Homemade Udon Noodles (手打ちうどん)
Udon is a thick Japanese noodle made with all-purpose flour, salt, and water. While there's nothing complicated about the ingredients, the technique to produce uniform noodles with a slick bouncy texture can take some practice. In this udon tutorial, I will show you everything you need to know to start making these delicious noodles in your own kitchen.
Why This Recipe Works?
- Unlike most recipes, precisely measuring the ingredients for udon is critical. Due to variations in sizes in measuring cups (I go into more detail on this in my video), I highly recommend using a scale to measure everything.
- Gluten forms when gliadin and glutenin, two proteins found in wheat flour, form bonds to produce long elastic gluten chains. This is achieved by hydrating and agitating the flour, so the more you knead the dough, the more elastic it becomes. This gives the noodles it's unique texture, and why I recommend kneading the dough 150-200 times.
- While developing a robust network of gluten is essential for Udon's texture, it's like a tangled ball of stretched out rubber bands after you're done kneading it. This makes it very difficult to roll out uniformly, so the dough needs to rest to give the gluten a chance to relax.
Ingredients for Udon Noodles
- Flour - If you want to make udon noodles like they have in Japan, you will need to find Japanese Chūrikiko (中力粉). It has an 8-9% gluten content and milled to a very fine consistency. The mineral content also lends itself to producing a light yellow noodle. That being said, I've made udon with both American and French all-purpose flour, and they will still make decent noodles. The biggest difference is visual, as the noodles tend to end up grey or beige in color.
- Water - I use room temperature tap water to make my udon. Although 180 grams of water is roughly ¾ of a cup, I had a few batches of dough that turned out too dry. After some testing, I discovered the ¾ cup I was using only holds 160 grams of water. I checked all of my measuring cups, and all of them were either under or over by a significant amount.
- Salt - Any salt will work here. I usually use sea salt, but it's best to use one that's not too coarse, or it will take forever to dissolve in the water. One important thing to note is that different types of salt have different crystal sizes, which is why it's better to weight them. 17 grams of salt is about 1 tablespoon of table salt, but if you're using kosher salt, it's more like 1 ½ tablespoons.
- Potato starch - While you can use flour to dust the dough and noodles to keep them from sticking, I've found that starch works much better, especially if you're not going to boil the noodles right away.
How to Make Udon Noodles
The first thing you want to do is weight out your flour, water, and salt. Precision is critical for this recipe to work, so if you don't have a scale, I recommend buying one. You can get a cheap digital scale for around $10 on Amazon, and once you have one, you'll realize how much easier (and more accurate) it is to weigh ingredients than to measure them out with cups.
Once you have everything measured, you need to make a brine by dissolving the salt in the water. Make sure the salt crystals are completely dissolved.
Next, you want to hydrate the water in stages. This is done by drizzling the brine into the flour in 3-4 additions and then whisking the flour with your fingers. The idea is to evenly hydrate the noodles, so you end up with shaggy dough consisting of similar-sized pieces. You don't want to have some areas that are very wet and other areas that are completely dry.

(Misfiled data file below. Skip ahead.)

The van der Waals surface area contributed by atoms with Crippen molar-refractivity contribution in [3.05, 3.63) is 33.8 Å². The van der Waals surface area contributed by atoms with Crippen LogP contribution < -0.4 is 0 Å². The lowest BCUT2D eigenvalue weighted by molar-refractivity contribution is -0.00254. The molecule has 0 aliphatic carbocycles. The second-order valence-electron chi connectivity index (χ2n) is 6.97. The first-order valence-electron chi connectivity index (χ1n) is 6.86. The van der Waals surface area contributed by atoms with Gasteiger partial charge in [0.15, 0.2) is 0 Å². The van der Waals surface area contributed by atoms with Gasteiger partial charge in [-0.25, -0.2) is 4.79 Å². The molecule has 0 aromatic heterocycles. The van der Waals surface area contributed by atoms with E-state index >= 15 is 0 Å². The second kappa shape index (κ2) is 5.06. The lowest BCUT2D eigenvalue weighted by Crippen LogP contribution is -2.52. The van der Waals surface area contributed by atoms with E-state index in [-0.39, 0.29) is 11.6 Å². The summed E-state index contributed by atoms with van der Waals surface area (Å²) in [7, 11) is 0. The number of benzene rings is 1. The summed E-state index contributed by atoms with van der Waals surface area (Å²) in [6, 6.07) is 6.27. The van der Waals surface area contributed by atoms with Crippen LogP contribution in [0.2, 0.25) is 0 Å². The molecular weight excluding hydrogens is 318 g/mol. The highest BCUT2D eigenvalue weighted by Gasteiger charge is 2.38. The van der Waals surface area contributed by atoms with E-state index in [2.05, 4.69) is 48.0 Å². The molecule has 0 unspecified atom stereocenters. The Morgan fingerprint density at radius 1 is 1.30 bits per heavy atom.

Once the flour is evenly hydrated, you can knead the dough together into a ball. If the dough is still a little brittle, try covering the bowl and letting the dough rest for 30 minutes before proceeding.
Now you can move the ball of dough to a clean work surface and knead it. You want to use the palm of your hand and your body's weight to press the dough out. Then you can fold the dough back over itself before repeating the process 150-200 times. When the Udon dough is ready, it should be extremely bouncy and elastic.
Shape the kneaded dough into a ball by stretching out the dough's top and tucking it into the bottom. Place the ball of dough in a bowl and cover it to keep the dough from drying out. Let this rest for one and a half to two hours. This gives the gluten a chance to relax so you can roll it out evenly (this also works for pizza dough).
After the dough has had a chance to rest, give it a generous dusting of starch and press it out into a thick disk.
Use a rolling pin to press the dough out in steps from the center of the disk away from you. You want to pick up the pin after each press and then move it forward before pressing again. Then use a similar motion to press the dough from the center towards you.
Turn the dough 90 degrees and repeat, pressing out from the center and pressing in from the center.
Next, you want to roll the dough out from the center and in from the center and turn it 90 degrees and repeat. You should now have a sheet of dough that's about ¼-inch thick and shaped like a square with rounded corners, but it's still too thick to make udon noodles.
Dust the sheet of dough with more starch, and starting from one corner, roll the dough onto the rolling pin, and roll the dough and pin together, sliding your hands out from the center as you roll it away from you. This stretches the dough in both directions at once, which helps maintain the shape.
Once the dough is about ⅛ of an inch thick, unroll it from the rolling pin and then turn it 45 degrees, so the square's straight edge is facing you. Dust the dough with starch again, and roll it onto the pin starting from the straight edge. Rolling the dough a few times in this direction helps even out any thick spots.